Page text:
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Is post chemo hair different?

Chemotherapy can cause significant hair loss during treatment. Many people wonder if their hair will be the same after chemo or if it will grow back differently. There are some key things to know about post-chemo hair regrowth.

Does hair change texture after chemo?

For many people, yes, hair texture and quality can change after chemotherapy. Chemotherapy targets all rapidly dividing cells, including hair follicles. This can damage the hair follicle structure, altering hair texture and thickness when it regrows.

It’s common for post-chemo hair to regrow with a different texture than before treatment. Some common texture changes include:

  • Coarser, drier hair
  • Thinner or finer hair
  • More frizzy or wavy hair
  • Straighter hair, if previously curly
  • Curlier hair, if previously straight

These changes are often temporary, and hair texture often returns to normal over time as the hair follicles recover from chemo damage. But for some, the hair texture changes may be permanent after chemotherapy.

Why does hair texture change after chemo?

Chemotherapy targets all rapidly dividing cells in the body, which includes the cells in hair follicles that are responsible for producing new hair. The high doses of chemo drugs can damage and miniaturize follicles, altering their structure and function.

Specific ways chemo can affect hair texture include:

  • Damaging the cortex, the inner structure that gives hair its strength and texture
  • Altering the cuticle, the outer layer that protects the cortex
  • Disrupting growth cycles, resulting in increased shedding and thinner regrowth
  • Changes in keratin levels, the protein that makes up most of the hair shaft
  • Damage to the hair’s color pigment, melanin

These changes to the follicles and shaft result in differences in post-chemo hair strength, elasticity, and structure. The good news is that with time, the follicles can fully recover and regain normal function.

Will my new hair look like my old hair?

In most cases, yes, your post-chemo hair will eventually look like your pre-chemo hair in terms of texture and thickness. However, it often takes time for hair to completely recover from chemotherapy damage.

Here’s a general timeline for post-chemo hair regrowth:

  • 0-3 months: Initial regrowth may be soft, thin and slightly different in texture.
  • 3-6 months: Hair continues growing in thicker but texture/color may be different.
  • 6-12 months: Hair is repopulated on the scalp but ends are still thin.
  • 12-24 months: Hair has mostly regained normal thickness, texture and color.

So while your newly growing hair may look different at first, as the follicles heal, your hair should eventually return to its pre-chemo state. But some types of chemo may cause permanent changes for some people.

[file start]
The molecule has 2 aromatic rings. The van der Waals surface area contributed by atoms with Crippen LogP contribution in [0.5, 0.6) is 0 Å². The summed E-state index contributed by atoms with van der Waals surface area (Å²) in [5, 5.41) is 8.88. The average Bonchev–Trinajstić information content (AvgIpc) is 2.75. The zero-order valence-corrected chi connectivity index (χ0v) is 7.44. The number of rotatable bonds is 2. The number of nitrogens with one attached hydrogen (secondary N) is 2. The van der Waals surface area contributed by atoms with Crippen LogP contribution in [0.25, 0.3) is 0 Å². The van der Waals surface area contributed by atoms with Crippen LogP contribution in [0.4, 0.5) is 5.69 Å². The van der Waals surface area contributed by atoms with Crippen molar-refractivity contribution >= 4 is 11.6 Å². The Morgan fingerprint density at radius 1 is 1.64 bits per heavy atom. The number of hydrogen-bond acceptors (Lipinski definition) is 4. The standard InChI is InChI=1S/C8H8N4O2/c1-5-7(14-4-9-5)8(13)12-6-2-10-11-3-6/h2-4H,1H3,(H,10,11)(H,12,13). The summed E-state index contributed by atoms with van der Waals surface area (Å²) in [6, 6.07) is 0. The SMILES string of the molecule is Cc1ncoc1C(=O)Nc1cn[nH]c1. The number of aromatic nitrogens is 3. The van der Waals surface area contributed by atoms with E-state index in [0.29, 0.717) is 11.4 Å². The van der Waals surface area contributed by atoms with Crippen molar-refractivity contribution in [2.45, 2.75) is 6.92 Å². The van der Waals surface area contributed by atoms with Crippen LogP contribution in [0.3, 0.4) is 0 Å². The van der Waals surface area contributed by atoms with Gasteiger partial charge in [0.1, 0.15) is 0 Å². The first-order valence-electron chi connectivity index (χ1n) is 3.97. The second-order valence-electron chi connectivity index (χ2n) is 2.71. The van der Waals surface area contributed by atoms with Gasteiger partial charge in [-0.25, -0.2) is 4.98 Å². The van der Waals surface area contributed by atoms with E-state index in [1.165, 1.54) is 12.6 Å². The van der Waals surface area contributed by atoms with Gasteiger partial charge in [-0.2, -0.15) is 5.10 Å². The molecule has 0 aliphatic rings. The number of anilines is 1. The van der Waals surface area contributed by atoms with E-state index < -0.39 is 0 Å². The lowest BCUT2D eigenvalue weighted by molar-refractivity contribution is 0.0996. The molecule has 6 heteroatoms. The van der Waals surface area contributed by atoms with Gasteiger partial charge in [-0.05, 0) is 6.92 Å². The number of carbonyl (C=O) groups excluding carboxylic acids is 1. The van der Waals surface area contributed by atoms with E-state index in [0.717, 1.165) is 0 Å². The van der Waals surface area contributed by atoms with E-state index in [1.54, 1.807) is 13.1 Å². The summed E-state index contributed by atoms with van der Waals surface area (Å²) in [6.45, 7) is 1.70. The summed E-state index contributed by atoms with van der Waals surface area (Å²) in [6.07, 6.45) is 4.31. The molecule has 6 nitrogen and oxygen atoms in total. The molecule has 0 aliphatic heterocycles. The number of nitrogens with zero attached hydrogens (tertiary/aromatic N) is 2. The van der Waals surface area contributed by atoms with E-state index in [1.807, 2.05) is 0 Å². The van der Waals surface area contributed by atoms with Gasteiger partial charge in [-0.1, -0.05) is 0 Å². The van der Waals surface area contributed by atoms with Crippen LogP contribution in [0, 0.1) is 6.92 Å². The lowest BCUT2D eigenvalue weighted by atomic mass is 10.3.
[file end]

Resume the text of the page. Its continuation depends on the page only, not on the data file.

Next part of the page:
Does hair get thicker after chemo?

Hair often initially regrows thinner after chemo. But over time, post-chemo hair can eventually regain its former thickness. The regrowth timeline is:

  • 1-3 months: Hair is soft, fine, and downy.
  • 3-6 months: Hair starts to regrow thicker but is still sparse.
  • 6-12 months: Thin hair has filled back in on most of the scalp.
  • 12-24+ months: Hair thickness returns close to pre-chemo levels.

So while your hair may initially be thinner after chemo, gradual thickening occurs over 1-2 years as the follicles repair. Proper nutrition and scalp care can also help optimize post-chemo thickness.

Does curly hair go straight after chemo?

It can, at least temporarily. Curly hair shape comes from the natural curl pattern built into the follicle structure. Chemotherapy can damage follicles and alter their shape, disrupting curl patterns. It’s common to lose natural curl during initial post-chemo regrowth.

However, as follicles recover over 1-2 years, they often regain their original structure and ability to produce curled hairs. So curly hair tends to regain its curl after chemo once the follicles have healed.

Why is my hair wavy after being straight before chemo?

There are a few possible reasons previously straight hair may regrow wavy after chemotherapy:

  • Chemo damaged the follicle structure responsible for straight hairs.
  • Curl pattern was altered due to changes in keratin levels.
  • Swollen or misshapen follicles now produce more curved hairs.
  • Hair is thinner, allowing more bend and wave shape.

In most cases, the newfound wave is temporary. As follicles recover over 1-2 years, they usually regain ability to produce straight hairs. But sometimes, a lasting texture change remains.

Is post-chemo hair more dry/damaged?

Yes, hair regrowth after chemotherapy is often dryer and more damaged than before. Reasons for increased dryness and damage include:

  • Follicle structure changes affect sebum oil production.
  • Lower keratin content reduces moisture retention.
  • Cuticle damage leads to dryness and frizz.
  • Harsher, drier texture feels less healthy.

Using deep conditioning treatments and avoid heat styling can help combat dryness as your hair recovers. Hair damage tends to diminish over time as follicles heal.


In summary, hair texture frequently changes after chemotherapy due to damage to follicle structure and function. It often initially regrows thinner, dryer, and with altered curl or wave patterns. But in most cases, as the follicles recover over 1-2 years, natural thickness, texture, and curl gradually return. With patience and proper care, post-chemo hair can regain its former healthy appearance.